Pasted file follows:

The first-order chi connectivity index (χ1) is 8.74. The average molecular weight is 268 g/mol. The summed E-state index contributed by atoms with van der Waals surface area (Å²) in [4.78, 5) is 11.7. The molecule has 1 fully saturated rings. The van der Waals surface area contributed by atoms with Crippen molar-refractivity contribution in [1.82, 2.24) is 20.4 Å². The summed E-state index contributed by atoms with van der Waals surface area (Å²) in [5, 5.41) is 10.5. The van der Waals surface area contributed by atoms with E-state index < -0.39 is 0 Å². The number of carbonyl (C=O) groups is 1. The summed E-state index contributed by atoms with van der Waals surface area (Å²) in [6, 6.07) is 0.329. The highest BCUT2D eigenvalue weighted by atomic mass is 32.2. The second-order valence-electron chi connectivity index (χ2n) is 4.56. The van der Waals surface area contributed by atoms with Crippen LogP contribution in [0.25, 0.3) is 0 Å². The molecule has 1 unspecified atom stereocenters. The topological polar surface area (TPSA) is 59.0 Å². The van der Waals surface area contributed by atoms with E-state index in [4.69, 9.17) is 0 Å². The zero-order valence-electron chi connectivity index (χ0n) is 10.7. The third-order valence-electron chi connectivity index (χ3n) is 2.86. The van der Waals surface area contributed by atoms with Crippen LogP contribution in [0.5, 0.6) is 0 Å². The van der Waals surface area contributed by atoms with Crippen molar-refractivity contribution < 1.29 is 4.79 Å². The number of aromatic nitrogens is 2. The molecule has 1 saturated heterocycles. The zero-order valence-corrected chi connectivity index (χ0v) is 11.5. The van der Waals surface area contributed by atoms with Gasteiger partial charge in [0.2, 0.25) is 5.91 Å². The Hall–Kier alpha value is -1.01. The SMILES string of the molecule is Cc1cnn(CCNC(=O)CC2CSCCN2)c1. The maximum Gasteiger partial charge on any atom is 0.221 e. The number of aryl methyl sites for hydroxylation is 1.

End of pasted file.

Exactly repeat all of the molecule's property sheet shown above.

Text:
The first-order chi connectivity index (χ1) is 8.74. The average molecular weight is 268 g/mol. The summed E-state index contributed by atoms with van der Waals surface area (Å²) in [4.78, 5) is 11.7. The molecule has 1 fully saturated rings. The van der Waals surface area contributed by atoms with Crippen molar-refractivity contribution in [1.82, 2.24) is 20.4 Å². The summed E-state index contributed by atoms with van der Waals surface area (Å²) in [5, 5.41) is 10.5. The van der Waals surface area contributed by atoms with E-state index < -0.39 is 0 Å². The number of carbonyl (C=O) groups is 1. The summed E-state index contributed by atoms with van der Waals surface area (Å²) in [6, 6.07) is 0.329. The highest BCUT2D eigenvalue weighted by atomic mass is 32.2. The second-order valence-electron chi connectivity index (χ2n) is 4.56. The van der Waals surface area contributed by atoms with Crippen LogP contribution in [0.25, 0.3) is 0 Å². The molecule has 1 unspecified atom stereocenters. The topological polar surface area (TPSA) is 59.0 Å². The van der Waals surface area contributed by atoms with E-state index in [4.69, 9.17) is 0 Å². The zero-order valence-electron chi connectivity index (χ0n) is 10.7. The third-order valence-electron chi connectivity index (χ3n) is 2.86. The van der Waals surface area contributed by atoms with Crippen LogP contribution in [0.5, 0.6) is 0 Å². The van der Waals surface area contributed by atoms with Crippen molar-refractivity contribution < 1.29 is 4.79 Å². The number of aromatic nitrogens is 2. The molecule has 1 saturated heterocycles. The zero-order valence-corrected chi connectivity index (χ0v) is 11.5. The van der Waals surface area contributed by atoms with Gasteiger partial charge in [0.2, 0.25) is 5.91 Å². The Hall–Kier alpha value is -1.01. The SMILES string of the molecule is Cc1cnn(CCNC(=O)CC2CSCCN2)c1. The maximum Gasteiger partial charge on any atom is 0.221 e. The number of aryl methyl sites for hydroxylation is 1.